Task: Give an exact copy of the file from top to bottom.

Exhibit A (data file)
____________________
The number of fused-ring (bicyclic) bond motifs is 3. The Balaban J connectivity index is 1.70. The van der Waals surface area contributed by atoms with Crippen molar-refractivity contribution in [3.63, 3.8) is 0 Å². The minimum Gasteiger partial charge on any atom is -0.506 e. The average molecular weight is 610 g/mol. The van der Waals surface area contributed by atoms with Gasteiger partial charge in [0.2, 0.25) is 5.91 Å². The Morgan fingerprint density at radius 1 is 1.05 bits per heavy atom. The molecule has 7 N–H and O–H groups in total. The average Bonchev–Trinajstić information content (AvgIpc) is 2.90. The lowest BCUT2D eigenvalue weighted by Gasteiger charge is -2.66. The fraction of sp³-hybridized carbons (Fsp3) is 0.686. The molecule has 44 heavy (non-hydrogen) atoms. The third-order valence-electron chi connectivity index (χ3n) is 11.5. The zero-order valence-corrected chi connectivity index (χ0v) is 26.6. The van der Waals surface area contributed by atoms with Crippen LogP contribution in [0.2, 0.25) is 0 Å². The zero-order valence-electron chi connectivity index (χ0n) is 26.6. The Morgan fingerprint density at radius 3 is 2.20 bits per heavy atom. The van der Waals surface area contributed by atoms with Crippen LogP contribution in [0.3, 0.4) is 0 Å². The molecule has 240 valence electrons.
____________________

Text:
The number of fused-ring (bicyclic) bond motifs is 3. The Balaban J connectivity index is 1.70. The van der Waals surface area contributed by atoms with Crippen molar-refractivity contribution in [3.63, 3.8) is 0 Å². The minimum Gasteiger partial charge on any atom is -0.506 e. The average molecular weight is 610 g/mol. The van der Waals surface area contributed by atoms with Gasteiger partial charge in [0.2, 0.25) is 5.91 Å². The Morgan fingerprint density at radius 1 is 1.05 bits per heavy atom. The molecule has 7 N–H and O–H groups in total. The average Bonchev–Trinajstić information content (AvgIpc) is 2.90. The lowest BCUT2D eigenvalue weighted by Gasteiger charge is -2.66. The fraction of sp³-hybridized carbons (Fsp3) is 0.686. The molecule has 44 heavy (non-hydrogen) atoms. The third-order valence-electron chi connectivity index (χ3n) is 11.5. The zero-order valence-corrected chi connectivity index (χ0v) is 26.6. The van der Waals surface area contributed by atoms with Crippen LogP contribution in [0.2, 0.25) is 0 Å². The zero-order valence-electron chi connectivity index (χ0n) is 26.6. The Morgan fingerprint density at radius 3 is 2.20 bits per heavy atom. The van der Waals surface area contributed by atoms with Crippen LogP contribution in [0.3, 0.4) is 0 Å². The molecule has 240 valence electrons.